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writing, yes; reading, not so much

More bleak book news from the New York Times:

The point may soon come when there are more people who want to write books than there are people who want to read them.

At least, that is what the evidence suggests. Booksellers, hobbled by the economic crisis, are struggling to lure readers. Almost all of the New York publishing houses are laying off editors and pinching pennies. Small bookstores are closing. Big chains are laying people off or exploring bankruptcy.

A recently released study by the National Endowment for the Arts found that while more people are reading literary fiction, fewer of them are reading books.

Meanwhile, there is one segment of the industry that is actually flourishing: capitalizing on the dream of would-be authors to see their work between covers, companies that charge writers and photographers to publish are growing rapidly at a time when many mainstream publishers are losing ground. [...]

“Even if you’re sitting at a dinner party, if you ask how many people want to write a book, everyone will say, ‘I’ve got a book or two in me,’” said Kevin Weiss, chief executive of Author Solutions. “We don’t see a letup in the number of people who are interested in writing.”

To be clear, there’s nothing wrong with self-publishing. A publishing contract simply means that a business thinks they can make money from a particular piece of writing: if publication’s any measure of aesthetic value, it’s only indirectly. No, what’s depressing about the NYT piece is the suggestion of writing perceived as self-valorisation rather than communication.

Of course, writing always involves ego. But if the book’s just about my need to see myself as creative, what’s in it for anyone else? Hence the gulf between the desire of people to write and the desire of people to read.

It’s the same phenomenon manifested in the Australian poetry scene. As has often been said, if a tiny proportion of those who wrote poetry actually bought the poems of others, well, the infrastructure of contemporary poetry would be transformed.

In any other context, someone who talked but never listened would be unbearable. Why should it be any different with writing?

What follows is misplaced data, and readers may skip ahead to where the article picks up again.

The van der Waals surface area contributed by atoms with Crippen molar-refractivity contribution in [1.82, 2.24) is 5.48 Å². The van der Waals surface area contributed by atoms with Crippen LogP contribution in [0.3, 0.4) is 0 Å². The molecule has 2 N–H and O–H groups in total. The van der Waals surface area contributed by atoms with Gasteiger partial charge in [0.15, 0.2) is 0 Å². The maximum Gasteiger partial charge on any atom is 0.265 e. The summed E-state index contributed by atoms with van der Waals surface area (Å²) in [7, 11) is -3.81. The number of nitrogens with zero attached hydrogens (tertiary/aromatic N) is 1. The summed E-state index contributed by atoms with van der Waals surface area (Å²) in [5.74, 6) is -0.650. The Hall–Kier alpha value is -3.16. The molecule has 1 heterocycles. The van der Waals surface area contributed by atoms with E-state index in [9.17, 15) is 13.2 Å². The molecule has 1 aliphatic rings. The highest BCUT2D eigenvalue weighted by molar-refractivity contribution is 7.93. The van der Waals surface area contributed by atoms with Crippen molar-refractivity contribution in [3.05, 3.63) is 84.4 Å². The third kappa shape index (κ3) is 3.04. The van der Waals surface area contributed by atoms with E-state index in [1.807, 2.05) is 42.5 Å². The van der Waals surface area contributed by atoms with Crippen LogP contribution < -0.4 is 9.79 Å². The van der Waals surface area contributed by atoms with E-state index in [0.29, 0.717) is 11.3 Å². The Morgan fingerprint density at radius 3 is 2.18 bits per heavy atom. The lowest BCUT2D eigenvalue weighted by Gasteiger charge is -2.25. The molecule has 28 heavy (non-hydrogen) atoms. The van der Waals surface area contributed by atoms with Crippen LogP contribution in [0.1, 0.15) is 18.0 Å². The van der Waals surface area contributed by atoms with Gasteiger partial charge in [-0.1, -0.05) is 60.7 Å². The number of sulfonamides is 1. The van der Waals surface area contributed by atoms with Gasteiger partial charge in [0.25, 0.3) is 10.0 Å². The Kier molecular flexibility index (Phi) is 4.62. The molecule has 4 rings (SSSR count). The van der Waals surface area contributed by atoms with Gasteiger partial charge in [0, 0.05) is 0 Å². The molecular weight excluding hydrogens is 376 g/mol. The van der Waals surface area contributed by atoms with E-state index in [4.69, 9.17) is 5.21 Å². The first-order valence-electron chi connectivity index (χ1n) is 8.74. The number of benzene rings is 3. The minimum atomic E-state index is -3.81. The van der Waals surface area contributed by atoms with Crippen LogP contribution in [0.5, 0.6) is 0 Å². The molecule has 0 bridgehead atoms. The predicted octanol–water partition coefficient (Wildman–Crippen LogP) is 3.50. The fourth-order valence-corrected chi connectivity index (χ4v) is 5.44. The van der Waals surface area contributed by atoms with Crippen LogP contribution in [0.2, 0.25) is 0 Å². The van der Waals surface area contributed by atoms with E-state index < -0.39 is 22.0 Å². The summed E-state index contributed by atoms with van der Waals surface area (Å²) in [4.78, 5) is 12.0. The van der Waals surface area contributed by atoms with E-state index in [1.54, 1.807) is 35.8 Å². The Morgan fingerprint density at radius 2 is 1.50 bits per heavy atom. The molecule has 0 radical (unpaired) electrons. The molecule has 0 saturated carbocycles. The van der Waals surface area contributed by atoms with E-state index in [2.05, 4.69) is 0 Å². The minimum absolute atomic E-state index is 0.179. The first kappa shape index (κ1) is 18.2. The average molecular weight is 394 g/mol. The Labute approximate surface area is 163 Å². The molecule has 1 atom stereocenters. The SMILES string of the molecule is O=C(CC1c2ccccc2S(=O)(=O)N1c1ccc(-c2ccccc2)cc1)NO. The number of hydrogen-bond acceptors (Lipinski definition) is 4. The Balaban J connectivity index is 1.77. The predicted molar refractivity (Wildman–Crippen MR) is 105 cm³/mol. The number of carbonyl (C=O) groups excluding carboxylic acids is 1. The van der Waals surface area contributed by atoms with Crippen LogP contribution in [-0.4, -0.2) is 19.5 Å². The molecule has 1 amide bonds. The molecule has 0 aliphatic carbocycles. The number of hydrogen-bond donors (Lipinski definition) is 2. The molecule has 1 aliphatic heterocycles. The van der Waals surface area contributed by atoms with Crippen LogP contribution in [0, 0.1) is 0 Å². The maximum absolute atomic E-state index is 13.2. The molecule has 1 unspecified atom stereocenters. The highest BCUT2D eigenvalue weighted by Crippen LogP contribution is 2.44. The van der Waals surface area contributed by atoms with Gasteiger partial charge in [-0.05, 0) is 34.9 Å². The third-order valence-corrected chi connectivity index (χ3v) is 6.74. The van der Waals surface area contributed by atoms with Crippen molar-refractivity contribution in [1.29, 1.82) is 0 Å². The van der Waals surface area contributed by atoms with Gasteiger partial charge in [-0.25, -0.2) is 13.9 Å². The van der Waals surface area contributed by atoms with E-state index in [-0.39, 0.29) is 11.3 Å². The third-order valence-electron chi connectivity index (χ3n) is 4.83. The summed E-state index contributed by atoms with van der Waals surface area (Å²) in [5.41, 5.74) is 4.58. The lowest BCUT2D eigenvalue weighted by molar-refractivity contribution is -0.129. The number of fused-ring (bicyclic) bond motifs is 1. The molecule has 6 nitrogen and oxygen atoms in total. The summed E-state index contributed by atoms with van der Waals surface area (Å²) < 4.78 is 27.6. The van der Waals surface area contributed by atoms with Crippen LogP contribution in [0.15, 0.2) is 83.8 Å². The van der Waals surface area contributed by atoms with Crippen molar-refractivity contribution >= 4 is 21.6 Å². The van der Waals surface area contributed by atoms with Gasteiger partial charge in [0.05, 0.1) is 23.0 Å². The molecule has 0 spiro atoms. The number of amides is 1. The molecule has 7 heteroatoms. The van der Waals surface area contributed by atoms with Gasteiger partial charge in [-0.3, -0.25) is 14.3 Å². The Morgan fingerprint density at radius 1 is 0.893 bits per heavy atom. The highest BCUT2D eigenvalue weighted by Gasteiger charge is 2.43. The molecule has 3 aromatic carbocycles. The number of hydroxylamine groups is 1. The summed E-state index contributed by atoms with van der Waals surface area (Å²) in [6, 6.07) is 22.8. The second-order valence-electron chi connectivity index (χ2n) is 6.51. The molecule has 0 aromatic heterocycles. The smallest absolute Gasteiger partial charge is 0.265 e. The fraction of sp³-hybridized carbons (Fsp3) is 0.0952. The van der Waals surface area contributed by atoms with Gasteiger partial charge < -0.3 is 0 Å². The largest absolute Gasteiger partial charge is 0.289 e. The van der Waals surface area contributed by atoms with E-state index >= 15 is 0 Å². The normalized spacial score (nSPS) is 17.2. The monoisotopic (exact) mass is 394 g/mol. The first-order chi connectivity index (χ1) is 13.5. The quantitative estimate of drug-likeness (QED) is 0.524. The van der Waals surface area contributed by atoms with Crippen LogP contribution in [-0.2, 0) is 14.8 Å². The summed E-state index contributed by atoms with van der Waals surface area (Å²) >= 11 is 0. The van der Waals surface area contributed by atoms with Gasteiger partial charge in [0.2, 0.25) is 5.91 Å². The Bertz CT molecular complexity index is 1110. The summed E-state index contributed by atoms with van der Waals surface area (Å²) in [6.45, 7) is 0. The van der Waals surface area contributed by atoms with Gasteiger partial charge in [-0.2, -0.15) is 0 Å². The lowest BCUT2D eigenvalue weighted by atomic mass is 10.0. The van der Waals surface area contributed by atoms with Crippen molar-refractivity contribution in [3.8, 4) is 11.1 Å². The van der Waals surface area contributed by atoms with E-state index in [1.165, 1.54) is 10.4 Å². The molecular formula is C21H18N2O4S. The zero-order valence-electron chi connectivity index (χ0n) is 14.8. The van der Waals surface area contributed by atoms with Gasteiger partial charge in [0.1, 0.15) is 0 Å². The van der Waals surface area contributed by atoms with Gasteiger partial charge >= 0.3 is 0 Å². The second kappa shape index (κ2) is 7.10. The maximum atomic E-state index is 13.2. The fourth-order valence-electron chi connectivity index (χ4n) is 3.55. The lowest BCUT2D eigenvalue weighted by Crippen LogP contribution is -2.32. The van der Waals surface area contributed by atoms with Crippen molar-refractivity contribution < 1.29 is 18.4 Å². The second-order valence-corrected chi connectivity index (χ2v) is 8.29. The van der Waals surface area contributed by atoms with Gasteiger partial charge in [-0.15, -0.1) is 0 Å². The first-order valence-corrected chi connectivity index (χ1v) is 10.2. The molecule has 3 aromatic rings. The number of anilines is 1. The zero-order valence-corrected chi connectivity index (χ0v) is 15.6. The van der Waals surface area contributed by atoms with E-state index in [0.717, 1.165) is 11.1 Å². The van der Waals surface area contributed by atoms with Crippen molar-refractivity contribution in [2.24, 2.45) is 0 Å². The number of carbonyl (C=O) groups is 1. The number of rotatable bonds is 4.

Overland is a not-for-profit magazine with a proud history of supporting writers, and publishing ideas and voices often excluded from other places.

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Jeff Sparrow is the former editor of Overland. He is the co-author (with Jill Sparrow) of Radical Melbourne: A Secret History and Radical Melbourne 2: The Enemy Within, the editor (with Antony Loewenstein) of Left Turn: Essays for the New Left and the author of Communism: a love story, Killing: Misadventures in violence, and Money Shot: A Journey into Censorship and Porn.  On Twitter, he's @Jeff_Sparrow.

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  1. I think this is why the spoken word (or specifically, ‘poetry slamming’) community in Australia, or at least in Melbourne, is thriving. To be in it, you have to have an audience, so if you suck, the audience dwindles … it also makes sense to also OFFER audience to others if you rely on one yourself. Also, the feedback is instantaneous: there is little room for self delusion when a room full of your peers votes you down. With the written word, particularly with poetry, I think self-cocooning can work to fuel people’s delusions. (“No-one has bought my book because people don’t buy poetry anymore, and it’s a fledgling industry not because I can’t write decent poetry and am totally self-absorbed”)

    Of course, much literary opinion has it us apparently ‘new gen’ spoken word-sters are not ‘real poets’ and have brought the death of an honourable art, but there you go.

    Interestingly though, I read recently that movie sales/downloads have by far increased since the financial crisis hit: cheap entertainment as opposed to going out for the night.